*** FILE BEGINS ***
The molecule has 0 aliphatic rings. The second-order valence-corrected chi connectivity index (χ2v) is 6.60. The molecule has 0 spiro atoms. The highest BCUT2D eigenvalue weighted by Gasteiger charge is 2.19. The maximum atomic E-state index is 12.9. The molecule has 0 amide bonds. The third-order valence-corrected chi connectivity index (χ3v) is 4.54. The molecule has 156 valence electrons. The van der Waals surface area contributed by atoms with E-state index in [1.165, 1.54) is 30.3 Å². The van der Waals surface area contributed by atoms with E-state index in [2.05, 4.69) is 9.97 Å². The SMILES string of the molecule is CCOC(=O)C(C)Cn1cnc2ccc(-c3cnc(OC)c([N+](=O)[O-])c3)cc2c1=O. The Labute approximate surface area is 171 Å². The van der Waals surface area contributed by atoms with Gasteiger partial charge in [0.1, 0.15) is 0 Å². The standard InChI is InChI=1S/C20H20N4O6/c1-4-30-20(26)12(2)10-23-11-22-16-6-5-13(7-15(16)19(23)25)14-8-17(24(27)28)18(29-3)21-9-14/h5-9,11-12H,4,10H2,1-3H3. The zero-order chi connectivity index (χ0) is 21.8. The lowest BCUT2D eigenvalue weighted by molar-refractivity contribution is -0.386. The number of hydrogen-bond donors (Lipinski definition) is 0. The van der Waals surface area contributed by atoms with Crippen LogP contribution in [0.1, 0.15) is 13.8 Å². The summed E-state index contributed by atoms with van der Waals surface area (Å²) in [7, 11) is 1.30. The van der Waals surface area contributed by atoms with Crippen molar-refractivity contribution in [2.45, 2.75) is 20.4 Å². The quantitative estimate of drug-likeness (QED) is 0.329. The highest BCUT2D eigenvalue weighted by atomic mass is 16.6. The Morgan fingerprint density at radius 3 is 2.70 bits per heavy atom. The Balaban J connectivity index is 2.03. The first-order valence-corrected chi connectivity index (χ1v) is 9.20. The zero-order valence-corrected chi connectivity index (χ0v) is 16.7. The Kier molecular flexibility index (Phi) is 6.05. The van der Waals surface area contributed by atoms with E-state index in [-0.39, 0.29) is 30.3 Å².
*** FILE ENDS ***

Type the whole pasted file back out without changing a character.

The molecule has 0 aliphatic rings. The second-order valence-corrected chi connectivity index (χ2v) is 6.60. The molecule has 0 spiro atoms. The highest BCUT2D eigenvalue weighted by Gasteiger charge is 2.19. The maximum atomic E-state index is 12.9. The molecule has 0 amide bonds. The third-order valence-corrected chi connectivity index (χ3v) is 4.54. The molecule has 156 valence electrons. The van der Waals surface area contributed by atoms with E-state index in [1.165, 1.54) is 30.3 Å². The van der Waals surface area contributed by atoms with E-state index in [2.05, 4.69) is 9.97 Å². The SMILES string of the molecule is CCOC(=O)C(C)Cn1cnc2ccc(-c3cnc(OC)c([N+](=O)[O-])c3)cc2c1=O. The Labute approximate surface area is 171 Å². The van der Waals surface area contributed by atoms with Gasteiger partial charge in [0.1, 0.15) is 0 Å². The standard InChI is InChI=1S/C20H20N4O6/c1-4-30-20(26)12(2)10-23-11-22-16-6-5-13(7-15(16)19(23)25)14-8-17(24(27)28)18(29-3)21-9-14/h5-9,11-12H,4,10H2,1-3H3. The zero-order chi connectivity index (χ0) is 21.8. The lowest BCUT2D eigenvalue weighted by molar-refractivity contribution is -0.386. The number of hydrogen-bond donors (Lipinski definition) is 0. The van der Waals surface area contributed by atoms with Crippen LogP contribution in [0.1, 0.15) is 13.8 Å². The summed E-state index contributed by atoms with van der Waals surface area (Å²) in [7, 11) is 1.30. The van der Waals surface area contributed by atoms with Crippen molar-refractivity contribution in [2.45, 2.75) is 20.4 Å². The quantitative estimate of drug-likeness (QED) is 0.329. The highest BCUT2D eigenvalue weighted by atomic mass is 16.6. The Morgan fingerprint density at radius 3 is 2.70 bits per heavy atom. The Balaban J connectivity index is 2.03. The first-order valence-corrected chi connectivity index (χ1v) is 9.20. The zero-order valence-corrected chi connectivity index (χ0v) is 16.7. The Kier molecular flexibility index (Phi) is 6.05. The van der Waals surface area contributed by atoms with E-state index in [-0.39, 0.29) is 30.3 Å².